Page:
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High School Student Wins Architectural Design Contest

Candace Braun

Making the decision on which college to attend is difficult for many high school students. But the decision becomes infinitely easier when a five-year scholarship falls into one's lap.

That's what happened to Ian Lord, a junior at Princeton High School. However the scholarship was not that easy to obtain, as Ian received the scholarship as part of the 2004 National High School Competition in the New Jersey Institute of Technology's School of Architecture. Ian's design for a skateboard park won first prize, which is a five-year scholarship to the school, equivalent to $44,500 in tuition.

The contest called for ninth through twelfth grade students nationwide to design a skateboard park for their community. The project proposal had to include the design of both a building complex and an artificial landscape. A skateboard arena, bleacher seats for 200 spectators, and a service facility which includes changing rooms, showers, lockers, refreshments, a first aid station, and maintenance and administration areas had to be included in the design.

The students had to target teenagers and young adults, and create a distinctive open performance area, as well as an indoor service space. Each student's design was judged on aspects including access, structure, volume, and form.

Not a skateboarder himself, Ian first learned of the contest from his industrial education teacher at Princeton High School, Frank Francisco. The teacher encouraged all of his students to enter the contest, however Ian was the only Princeton student to walk away a winner.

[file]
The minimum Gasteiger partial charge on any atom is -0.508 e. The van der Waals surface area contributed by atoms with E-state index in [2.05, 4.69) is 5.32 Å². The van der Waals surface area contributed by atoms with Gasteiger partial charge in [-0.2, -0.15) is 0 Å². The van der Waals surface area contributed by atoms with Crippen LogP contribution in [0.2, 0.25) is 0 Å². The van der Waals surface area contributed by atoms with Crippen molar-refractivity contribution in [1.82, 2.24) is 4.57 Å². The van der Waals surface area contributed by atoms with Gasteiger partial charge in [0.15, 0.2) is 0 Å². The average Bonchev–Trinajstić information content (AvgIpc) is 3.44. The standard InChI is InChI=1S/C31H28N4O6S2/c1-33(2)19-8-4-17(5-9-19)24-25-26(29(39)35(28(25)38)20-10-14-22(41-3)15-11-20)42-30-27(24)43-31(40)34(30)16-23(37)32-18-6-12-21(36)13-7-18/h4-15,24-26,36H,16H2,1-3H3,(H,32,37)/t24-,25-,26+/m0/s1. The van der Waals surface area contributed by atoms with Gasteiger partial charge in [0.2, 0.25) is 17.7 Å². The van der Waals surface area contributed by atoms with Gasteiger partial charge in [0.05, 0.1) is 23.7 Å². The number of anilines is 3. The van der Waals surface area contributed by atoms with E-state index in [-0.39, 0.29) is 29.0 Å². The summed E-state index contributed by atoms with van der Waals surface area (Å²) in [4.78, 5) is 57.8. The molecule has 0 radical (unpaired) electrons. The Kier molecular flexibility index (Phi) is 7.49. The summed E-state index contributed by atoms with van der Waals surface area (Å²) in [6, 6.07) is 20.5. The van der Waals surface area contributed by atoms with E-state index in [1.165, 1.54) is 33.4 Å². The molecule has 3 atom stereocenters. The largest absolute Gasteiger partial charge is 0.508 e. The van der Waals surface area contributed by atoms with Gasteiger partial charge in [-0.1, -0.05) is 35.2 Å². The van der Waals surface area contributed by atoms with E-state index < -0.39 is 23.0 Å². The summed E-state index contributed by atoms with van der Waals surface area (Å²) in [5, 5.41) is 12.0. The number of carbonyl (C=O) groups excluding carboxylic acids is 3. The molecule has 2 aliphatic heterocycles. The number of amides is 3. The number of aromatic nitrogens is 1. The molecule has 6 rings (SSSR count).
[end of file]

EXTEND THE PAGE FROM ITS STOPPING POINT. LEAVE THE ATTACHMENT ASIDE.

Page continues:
But while the competition appeared to be difficult, Ian shrugged off the complications of the work.

"It felt good [to win]," he said.

Ian said that while no members of his family are architects, he is considering majoring in the field in college. Both of Ian's parents work for Princeton University. His father is an actuary consultant, and his mother is a demographer in the Office of Population Research at Princeton.

But while Ian has a free ride to the New Jersey Institute of Technology, he hasn't ruled out other options, naming Washington University as another school he might like to attend.

Designing the Park

Ian created his design using high-tech computer programs, after which he mounted his work on poster boards for presentation.

He began his architectural drawing with a pyramid, which he stretched out, adding as he went along the designated areas that were required. However, Ian made an error that turned out to be in his favor. He had misread the instructions, and had begun to design the skateboard arena inside the pyramid, rather than outside, as per the instructions.

Once he revised his plans, the skateboard arena was created to flow outward from the pyramid. It made him open up the skateboard arena to the outside, still keeping the service building and the arena connected.

Inside the service pyramid, Ian designed a circular first aid center, restrooms, and staircases leading out to a balcony with concession stands. Beyond the pyramid is the halfpipe and the oval-shaped outdoor skateboard venue with seats for an audience.

Ian's design calls for the demolition of Nassau Hall, as it is a central location in Princeton for a skateboard park.

However Ian said that the design was merely for the contest, and he would not expect the University to actually tear down one of its key structures: "I wouldn't actually want to tear down Nassau Hall," he said, smiling.

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